When it was first discovered in 2016, Proxima b looked like a prime spot to hunt for extraterrestrial life. Just four light-years away, this Earth-sized exoplanet orbits within the habitable zone of its red dwarf parent, Proxima Centauri, leading astronomers to suspect that liquid water, and by extension life, could exist on its surface. Unfortunately, more recent studies have painted a bleaker picture, and now the final nail in the coffin could be a huge stellar flare detected last year, which would have baked the surface of the planet.
Traditionally, the habitable zone is defined as the region around a star where temperatures are just right for liquid water to form on the surface. With the highest chance of relatively Earth-like conditions, planets within these zones are the best places to start searching for potential alien life.
Since red dwarfs are smaller and cooler than the Sun, their habitable zone is much closer to the star, and that causes some problems. Red dwarfs are more active, meaning they would bombard tightly-orbiting planets with X-rays and ultraviolet radiation, stripping away any atmosphere they may otherwise have.
The new study raises more doubts about Proxima b's already-questionable habitability. The team examined data gathered last year by the Atacama Large Millimeter/submillimeter Array (ALMA), and found that on March 24, 2017, Proxima Centauri fired off a huge stellar flare. At its peak, the flare was 1,000 times brighter than the star normally is, and 10 times brighter than the largest flares our Sun is capable of. Being so close to such a storm, Proxima b may have been hit with 4,000 times more radiation than solar flares inflict on the Earth, which is shielded by its magnetic field.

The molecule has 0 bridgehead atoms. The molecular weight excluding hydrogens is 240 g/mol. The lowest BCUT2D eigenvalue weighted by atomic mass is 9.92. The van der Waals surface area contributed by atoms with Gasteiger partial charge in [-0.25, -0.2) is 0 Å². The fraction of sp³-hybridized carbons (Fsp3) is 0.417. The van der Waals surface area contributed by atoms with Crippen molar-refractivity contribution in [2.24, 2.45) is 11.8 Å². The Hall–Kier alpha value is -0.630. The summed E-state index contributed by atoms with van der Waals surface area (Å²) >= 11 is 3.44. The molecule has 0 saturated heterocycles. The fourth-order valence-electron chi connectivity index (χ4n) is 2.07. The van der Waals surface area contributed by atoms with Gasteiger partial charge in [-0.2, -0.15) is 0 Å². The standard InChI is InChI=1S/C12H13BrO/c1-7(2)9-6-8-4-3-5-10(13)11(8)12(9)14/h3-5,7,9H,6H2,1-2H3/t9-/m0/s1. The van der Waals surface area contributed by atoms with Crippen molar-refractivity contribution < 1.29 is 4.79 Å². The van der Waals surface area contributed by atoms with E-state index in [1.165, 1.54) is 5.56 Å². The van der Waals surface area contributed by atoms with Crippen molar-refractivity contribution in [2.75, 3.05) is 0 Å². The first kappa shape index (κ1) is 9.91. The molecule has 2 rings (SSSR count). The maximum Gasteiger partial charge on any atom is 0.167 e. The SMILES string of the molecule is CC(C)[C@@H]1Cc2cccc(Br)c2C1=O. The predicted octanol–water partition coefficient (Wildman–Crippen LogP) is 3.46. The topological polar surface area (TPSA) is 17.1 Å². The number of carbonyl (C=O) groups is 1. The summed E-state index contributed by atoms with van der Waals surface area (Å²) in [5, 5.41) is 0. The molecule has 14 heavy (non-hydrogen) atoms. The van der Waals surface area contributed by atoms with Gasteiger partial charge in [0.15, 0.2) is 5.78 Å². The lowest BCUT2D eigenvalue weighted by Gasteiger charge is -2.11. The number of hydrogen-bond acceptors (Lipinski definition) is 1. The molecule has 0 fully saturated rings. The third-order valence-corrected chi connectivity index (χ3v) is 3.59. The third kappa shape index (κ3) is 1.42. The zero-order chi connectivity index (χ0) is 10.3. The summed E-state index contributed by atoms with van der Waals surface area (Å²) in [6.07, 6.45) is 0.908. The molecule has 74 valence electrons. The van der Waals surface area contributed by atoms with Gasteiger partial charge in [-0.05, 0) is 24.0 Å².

"It's likely that Proxima b was blasted by high energy radiation during this flare," says Meredith MacGregor, lead author of the study. "Over the billions of years since Proxima b formed, flares like this one could have evaporated any atmosphere or ocean and sterilized the surface, suggesting that habitability may involve more than just being the right distance from the host star to have liquid water."
While it sounds like an event this energetic would have been easily spotted, an earlier study interpreted the data in another way. By taking the average brightness of both the star and the flare, that team reported that Proxima Centauri was encircled by one or more large, cold dust rings, like the Kuiper Belt in our solar system.
Instead of taking the average, the new study looked at the data as a function of time, allowing them to spot the sudden spike in emission. That changes our understanding of the Proxima Centauri system.
"There is now no reason to think that there is a substantial amount of dust around Proxima Cen," says Alycia Weinberger, co-lead author of the study. "Nor is there any information yet that indicates the star has a rich planetary system like ours."
The research was published in The Astrophysical Journal Letters.
Source: Carnegie Science
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